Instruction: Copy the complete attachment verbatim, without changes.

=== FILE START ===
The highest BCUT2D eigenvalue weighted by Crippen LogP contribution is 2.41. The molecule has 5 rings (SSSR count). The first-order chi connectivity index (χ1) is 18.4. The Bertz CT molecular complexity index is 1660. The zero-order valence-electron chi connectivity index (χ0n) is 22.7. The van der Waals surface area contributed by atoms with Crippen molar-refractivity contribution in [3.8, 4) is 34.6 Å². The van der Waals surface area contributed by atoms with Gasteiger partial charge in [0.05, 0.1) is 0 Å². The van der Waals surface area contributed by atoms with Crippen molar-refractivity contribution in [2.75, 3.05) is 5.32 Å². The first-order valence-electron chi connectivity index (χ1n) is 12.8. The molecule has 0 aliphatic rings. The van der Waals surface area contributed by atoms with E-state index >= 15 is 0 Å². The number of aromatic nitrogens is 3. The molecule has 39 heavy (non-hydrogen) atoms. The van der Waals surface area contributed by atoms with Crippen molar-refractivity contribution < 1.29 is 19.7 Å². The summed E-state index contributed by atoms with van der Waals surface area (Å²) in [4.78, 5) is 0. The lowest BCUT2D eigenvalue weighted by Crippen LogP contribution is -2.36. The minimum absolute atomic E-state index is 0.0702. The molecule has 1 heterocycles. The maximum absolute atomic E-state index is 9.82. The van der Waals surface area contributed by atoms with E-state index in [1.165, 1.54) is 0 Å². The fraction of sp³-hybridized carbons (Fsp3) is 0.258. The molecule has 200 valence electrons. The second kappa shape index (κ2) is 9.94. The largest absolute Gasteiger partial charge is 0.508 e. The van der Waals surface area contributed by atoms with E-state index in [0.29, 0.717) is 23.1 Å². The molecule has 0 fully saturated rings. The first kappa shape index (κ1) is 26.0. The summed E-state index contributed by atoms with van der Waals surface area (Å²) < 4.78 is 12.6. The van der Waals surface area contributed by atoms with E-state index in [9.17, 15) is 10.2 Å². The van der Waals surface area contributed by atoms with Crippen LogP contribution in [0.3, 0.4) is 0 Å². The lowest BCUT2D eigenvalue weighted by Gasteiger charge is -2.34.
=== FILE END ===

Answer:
The highest BCUT2D eigenvalue weighted by Crippen LogP contribution is 2.41. The molecule has 5 rings (SSSR count). The first-order chi connectivity index (χ1) is 18.4. The Bertz CT molecular complexity index is 1660. The zero-order valence-electron chi connectivity index (χ0n) is 22.7. The van der Waals surface area contributed by atoms with Crippen molar-refractivity contribution in [3.8, 4) is 34.6 Å². The van der Waals surface area contributed by atoms with Gasteiger partial charge in [0.05, 0.1) is 0 Å². The van der Waals surface area contributed by atoms with Crippen molar-refractivity contribution in [2.75, 3.05) is 5.32 Å². The first-order valence-electron chi connectivity index (χ1n) is 12.8. The molecule has 0 aliphatic rings. The van der Waals surface area contributed by atoms with E-state index >= 15 is 0 Å². The number of aromatic nitrogens is 3. The molecule has 39 heavy (non-hydrogen) atoms. The van der Waals surface area contributed by atoms with Crippen molar-refractivity contribution < 1.29 is 19.7 Å². The summed E-state index contributed by atoms with van der Waals surface area (Å²) in [4.78, 5) is 0. The lowest BCUT2D eigenvalue weighted by Crippen LogP contribution is -2.36. The minimum absolute atomic E-state index is 0.0702. The molecule has 1 heterocycles. The maximum absolute atomic E-state index is 9.82. The van der Waals surface area contributed by atoms with E-state index in [1.165, 1.54) is 0 Å². The fraction of sp³-hybridized carbons (Fsp3) is 0.258. The molecule has 200 valence electrons. The second kappa shape index (κ2) is 9.94. The largest absolute Gasteiger partial charge is 0.508 e. The van der Waals surface area contributed by atoms with E-state index in [0.29, 0.717) is 23.1 Å². The molecule has 0 fully saturated rings. The first kappa shape index (κ1) is 26.0. The summed E-state index contributed by atoms with van der Waals surface area (Å²) < 4.78 is 12.6. The van der Waals surface area contributed by atoms with E-state index in [9.17, 15) is 10.2 Å². The van der Waals surface area contributed by atoms with Crippen LogP contribution in [0.3, 0.4) is 0 Å². The lowest BCUT2D eigenvalue weighted by Gasteiger charge is -2.34.